Entomology (Study of Bugs)/Moths?


We recently moved to a new apartment. We have installed new wardrobes which are regularly cleaned. My wives cashmere cardigans are stored in the wardrobes, some in plastic boxes. Many of these cardigans have developed small holes. Never more than two holes per item, always in the same place, at the midriff. We have used all manner of moth traps and have had the bedroom fumigated. We have washed them and stored in the freezer.This has not solved the problem. We have never seen any evidence of moths or larvae but everyone tells us the problem is moths. We are becoming desperate. Can you advise please?

Dear Colin - When you say "new apartment," I presume that you mean new to you, and not newly constructed. If that is so, there might be a pre-existing carpet beetle (Coleoptera: Dermestidae) infestation. Not only can these beetles survive for extended periods of time without feeding, they are not particularly fussy eaters, and can get along quite well on the bits of organic material (such as dead insects) that can accumulate in cracks and crevices in a building. If your problem is caused by carpet beetles, treatment either with cold or heat may work. However, unless you have a true deep freezer (capable of maintaining -20 F (-29 C), the exposure time required for a complete kill may be quite lengthy (at least a fortnight). Exposure to temps of 130 F (55 C) for at least an hour also should result in a complete kill, but care must be taken to ensure that the fabric(s) are not of a type adversely affected by such temperatures. In either case, the items to be treated should be placed in sealable plastic bags with as much air as possible squeezed out. For more details, see http://tinyurl.com/k6rmsh4
  Finally, I suggest thoroughly vacuuming the premises on a routine basis, as this may pick up any strays. The adult beetles are quite small, and may easily be overlooked unless they happen to be on a windowsill or the like.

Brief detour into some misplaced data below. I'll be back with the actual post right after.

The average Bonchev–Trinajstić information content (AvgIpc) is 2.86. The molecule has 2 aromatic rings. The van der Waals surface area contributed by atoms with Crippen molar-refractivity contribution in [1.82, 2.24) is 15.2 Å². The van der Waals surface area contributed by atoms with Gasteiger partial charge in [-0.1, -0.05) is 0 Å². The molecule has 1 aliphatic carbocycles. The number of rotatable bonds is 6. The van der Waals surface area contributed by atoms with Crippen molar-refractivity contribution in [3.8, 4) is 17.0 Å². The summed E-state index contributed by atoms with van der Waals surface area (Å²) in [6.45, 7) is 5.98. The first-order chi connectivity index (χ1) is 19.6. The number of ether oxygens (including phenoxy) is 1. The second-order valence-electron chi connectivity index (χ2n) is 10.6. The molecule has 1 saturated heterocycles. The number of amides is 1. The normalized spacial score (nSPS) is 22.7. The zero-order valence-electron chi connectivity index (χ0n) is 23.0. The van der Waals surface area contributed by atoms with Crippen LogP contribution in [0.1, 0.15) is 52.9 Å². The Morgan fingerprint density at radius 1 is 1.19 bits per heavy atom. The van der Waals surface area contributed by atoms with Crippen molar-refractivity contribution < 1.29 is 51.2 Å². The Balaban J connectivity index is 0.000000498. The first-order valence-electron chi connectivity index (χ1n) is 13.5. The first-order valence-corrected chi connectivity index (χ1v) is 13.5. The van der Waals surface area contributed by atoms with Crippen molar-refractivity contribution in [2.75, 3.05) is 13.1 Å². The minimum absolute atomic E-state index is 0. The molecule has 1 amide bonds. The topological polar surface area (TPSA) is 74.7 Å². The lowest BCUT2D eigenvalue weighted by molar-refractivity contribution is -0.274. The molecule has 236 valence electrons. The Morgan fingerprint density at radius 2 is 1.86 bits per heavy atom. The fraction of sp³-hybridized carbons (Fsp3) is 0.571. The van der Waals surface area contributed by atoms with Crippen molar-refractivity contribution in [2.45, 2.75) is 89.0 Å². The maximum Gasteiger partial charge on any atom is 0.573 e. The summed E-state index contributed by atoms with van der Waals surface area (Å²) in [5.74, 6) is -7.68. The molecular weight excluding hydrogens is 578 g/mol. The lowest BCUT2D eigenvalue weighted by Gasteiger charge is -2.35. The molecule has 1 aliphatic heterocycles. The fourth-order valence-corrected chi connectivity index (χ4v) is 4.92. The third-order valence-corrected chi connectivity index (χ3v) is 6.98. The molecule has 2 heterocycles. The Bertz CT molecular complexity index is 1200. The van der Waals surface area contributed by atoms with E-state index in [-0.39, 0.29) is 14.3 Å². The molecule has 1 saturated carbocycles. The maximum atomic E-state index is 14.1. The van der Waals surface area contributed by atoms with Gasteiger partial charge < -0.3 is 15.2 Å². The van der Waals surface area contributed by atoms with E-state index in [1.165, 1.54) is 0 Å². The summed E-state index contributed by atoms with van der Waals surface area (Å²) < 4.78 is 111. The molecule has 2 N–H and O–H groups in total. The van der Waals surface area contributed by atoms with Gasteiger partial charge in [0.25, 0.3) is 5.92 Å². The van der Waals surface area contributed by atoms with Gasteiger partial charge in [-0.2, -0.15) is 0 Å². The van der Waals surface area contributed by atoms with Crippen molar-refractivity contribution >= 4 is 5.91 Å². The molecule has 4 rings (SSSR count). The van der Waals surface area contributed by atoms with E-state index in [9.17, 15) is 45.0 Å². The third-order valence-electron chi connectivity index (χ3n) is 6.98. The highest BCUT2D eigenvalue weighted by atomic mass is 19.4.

Hope this helps,

Entomology (Study of Bugs)

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Ed Saugstad


Will accept most questions in general entomology, including those related to medical entomology, taxonomy, ecology, arthropod surveillance, and pest management. If you are requesting a 'mystery bug' identification, PLEASE either attach an image to your question, or post an image on a web page (such as Flickr) so that I can look at it, as verbal descriptions frequently are insufficient for a definitive identification.


21 years in the U.S. Army as a medical entomologist; duties varied from surveillance of pest populations (including mosquitoes, cockroaches, ticks, and stored products pests) to conducting research on mosquito-virus ecological relationships and mosquito faunal studies. Ten years as a civilian analyst for the Department of Defense, primarily on distribution of vector-borne diseases worldwide. Limited experience on surveillance of agricultural insects in North Dakota and Indiana.

Entomological Society of America, West Virginia Entomological Society, Society for Vector Ecology, National Speleological Society, West Virginia Association for Cave Studies.

American Journal of Public Health, Contributions of the American Entomological Institute, Japanese Journal of Sanitary Zoology, Journal of Economic Entomology, Mosquito News, and Mosquito Systematics.

B.S. in entomology from North Dakota State University in 1963, M.S. in entomology from Purdue University in 1967.

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